Electric Vehicles Could Transform Energy Storage
Apart from driving a clean transportation revolution over the next three decades, electric vehicles (EVs) could help the power grid’s storage needs as growing shares of renewable energy sources—predominantly solar and wind—are being incorporated into electricity grids.
Batteries from EVs could have so much more potential energy storage by 2050 that electric cars could be the ones to boost the energy storage of the power grid to accommodate rising solar and wind capacity, the International Renewable Energy Agency (IRENA) says.
While electric vehicles and renewables may now look as two totally separate clean-energy technologies, and EVs are a strain on power grids when charging at peak electricity demand, there are potentially huge benefits to the power grid if EVs are plugged in to smart grids, IRENA experts say.
The EV fleet of the future could create vast electricity storage capacity, the agency says.
Future EV battery capacity may dwarf stationary battery capacity by 2050, experts at IRENA said in an analysis from last year. In 2050, around 14 terawatt-hours (TWh) of EV batteries would be available to provide grid services, compared to 9 TWh of stationary batteries, according to the agency.
“Smart charging for electric vehicles (EVs) holds the key to unleash synergies between clean transport sector and low-carbon electricity. It minimises the load impact from EVs and unlocks the flexibility to use more solar and wind power,” IRENA said.
Smart charging, unlike uncontrolled charging, also decreases simultaneity and lowers peaks in demand.
In addition, smart charging of EVs has the potential to significantly cut the peak load and avoid grid reinforcements, at a cost of 10 percent of the total cost of reinforcing the grid, according to IRENA’s experts.
In the key forms of advanced EV charging, in V2H/B (vehicle to home/building), vehicles could act as supplement power suppliers to the home, while in V2G (Vehicle-to-grid), the smart grid controls vehicle charging and returns electricity to the grid.
Adjusting charging patterns, considering that EVs currently are idle in parking for 90–95 percent of the time for most cars, could contribute to both system and local flexibility, IRENA says.
Yet, challenges to this smart EV charging approach remain.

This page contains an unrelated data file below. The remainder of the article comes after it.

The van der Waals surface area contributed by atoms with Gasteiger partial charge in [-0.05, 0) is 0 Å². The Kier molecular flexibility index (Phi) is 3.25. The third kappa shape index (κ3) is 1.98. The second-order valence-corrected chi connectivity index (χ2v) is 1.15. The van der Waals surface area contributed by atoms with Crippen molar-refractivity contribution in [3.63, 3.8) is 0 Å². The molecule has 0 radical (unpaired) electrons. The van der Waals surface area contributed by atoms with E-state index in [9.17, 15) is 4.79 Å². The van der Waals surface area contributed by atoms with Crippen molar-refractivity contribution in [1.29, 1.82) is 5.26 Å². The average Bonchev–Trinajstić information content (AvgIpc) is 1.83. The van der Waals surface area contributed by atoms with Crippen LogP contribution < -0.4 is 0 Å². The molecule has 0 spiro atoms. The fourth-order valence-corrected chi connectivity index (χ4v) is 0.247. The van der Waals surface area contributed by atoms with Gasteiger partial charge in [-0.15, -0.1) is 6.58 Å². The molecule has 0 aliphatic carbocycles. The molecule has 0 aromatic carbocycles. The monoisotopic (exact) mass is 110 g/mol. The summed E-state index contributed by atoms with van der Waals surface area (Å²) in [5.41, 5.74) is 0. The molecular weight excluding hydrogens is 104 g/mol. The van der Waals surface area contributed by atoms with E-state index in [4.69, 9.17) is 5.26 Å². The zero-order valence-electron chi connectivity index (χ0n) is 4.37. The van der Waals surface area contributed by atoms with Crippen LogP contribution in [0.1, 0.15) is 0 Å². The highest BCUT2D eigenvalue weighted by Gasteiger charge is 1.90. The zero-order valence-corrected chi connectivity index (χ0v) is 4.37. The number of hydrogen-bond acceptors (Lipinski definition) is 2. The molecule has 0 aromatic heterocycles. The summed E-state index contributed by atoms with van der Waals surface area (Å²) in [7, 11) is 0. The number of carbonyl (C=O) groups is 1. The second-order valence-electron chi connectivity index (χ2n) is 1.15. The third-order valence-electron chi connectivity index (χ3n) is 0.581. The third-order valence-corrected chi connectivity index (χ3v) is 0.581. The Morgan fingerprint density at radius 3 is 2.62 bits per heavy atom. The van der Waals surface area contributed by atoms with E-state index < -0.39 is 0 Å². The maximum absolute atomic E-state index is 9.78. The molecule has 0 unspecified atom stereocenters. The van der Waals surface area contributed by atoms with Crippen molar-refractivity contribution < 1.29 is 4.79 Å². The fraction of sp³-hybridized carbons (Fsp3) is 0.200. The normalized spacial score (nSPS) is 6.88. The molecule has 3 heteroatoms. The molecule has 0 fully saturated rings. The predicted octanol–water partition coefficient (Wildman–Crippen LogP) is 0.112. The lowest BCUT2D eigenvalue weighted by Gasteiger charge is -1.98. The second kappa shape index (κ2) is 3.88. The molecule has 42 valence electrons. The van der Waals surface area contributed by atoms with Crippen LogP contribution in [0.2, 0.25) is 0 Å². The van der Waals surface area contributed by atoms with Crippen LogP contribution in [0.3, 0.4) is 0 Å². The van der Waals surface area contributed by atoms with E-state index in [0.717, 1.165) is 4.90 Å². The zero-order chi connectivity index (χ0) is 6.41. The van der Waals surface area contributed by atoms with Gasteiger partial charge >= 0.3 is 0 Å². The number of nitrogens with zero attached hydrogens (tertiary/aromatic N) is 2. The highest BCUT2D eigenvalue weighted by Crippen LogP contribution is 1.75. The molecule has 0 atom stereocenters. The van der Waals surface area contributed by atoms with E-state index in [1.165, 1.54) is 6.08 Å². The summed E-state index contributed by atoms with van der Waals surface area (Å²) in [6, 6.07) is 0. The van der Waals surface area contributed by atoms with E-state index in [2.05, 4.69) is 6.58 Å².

Technical challenges include uncertainty over how using EV batteries to return electricity to the grid would degrade the battery. Another hurdle is the lack of standardization and consumer knowledge of the vehicle-to-grid systems.
Additional challenges lie in consumer preference for the fastest charging possible, which diminishes the use of an EV battery to provide flexibility to the power grid.
“With slow charging the EV battery is connected to the grid for longer periods of time, increasing the possibility of providing flexibility services to the power system,” IRENA says.
The smart charging systems would work best with slow charges, so drivers’ preferences right now are not conducive to EV batteries helping the grid flexibility, according to IRENA’s Arina Anisie, one of the authors of the agency’s analysis on smart charging.
“It really needs to change the behavior of the consumer to be able to harness the synergies between mobility and wind and solar,” Anisie told Forbes contributor Jeff McMahon.
According to IRENA, a mass rollout of smart EV charging would also depend on whether the approach could get political support amid increasingly ambitious targets for lower and net zero carbon emissions in developed economies, especially in Europe.
If the uptake of smart charging takes off this decade, grid flexibility from EVs could increase dramatically by 2030, IRENA reckons.
“If unleashed starting today, the use of EVs as a flexibility resource via smart charging approaches would reduce the need for investment in flexible, but carbon-intensive, fossil-fuel power plants to balance renewables,” the agency says in its analysis.
This approach may be promising and could integrate clean mobility with increased solar and wind capacity, but it still has several key challenges to overcome, including a shift in drivers’ preferences toward buying EV as their next car and using slower but smart charging rather than ultra-fast charging—and these preferences could be the hardest thing to change.
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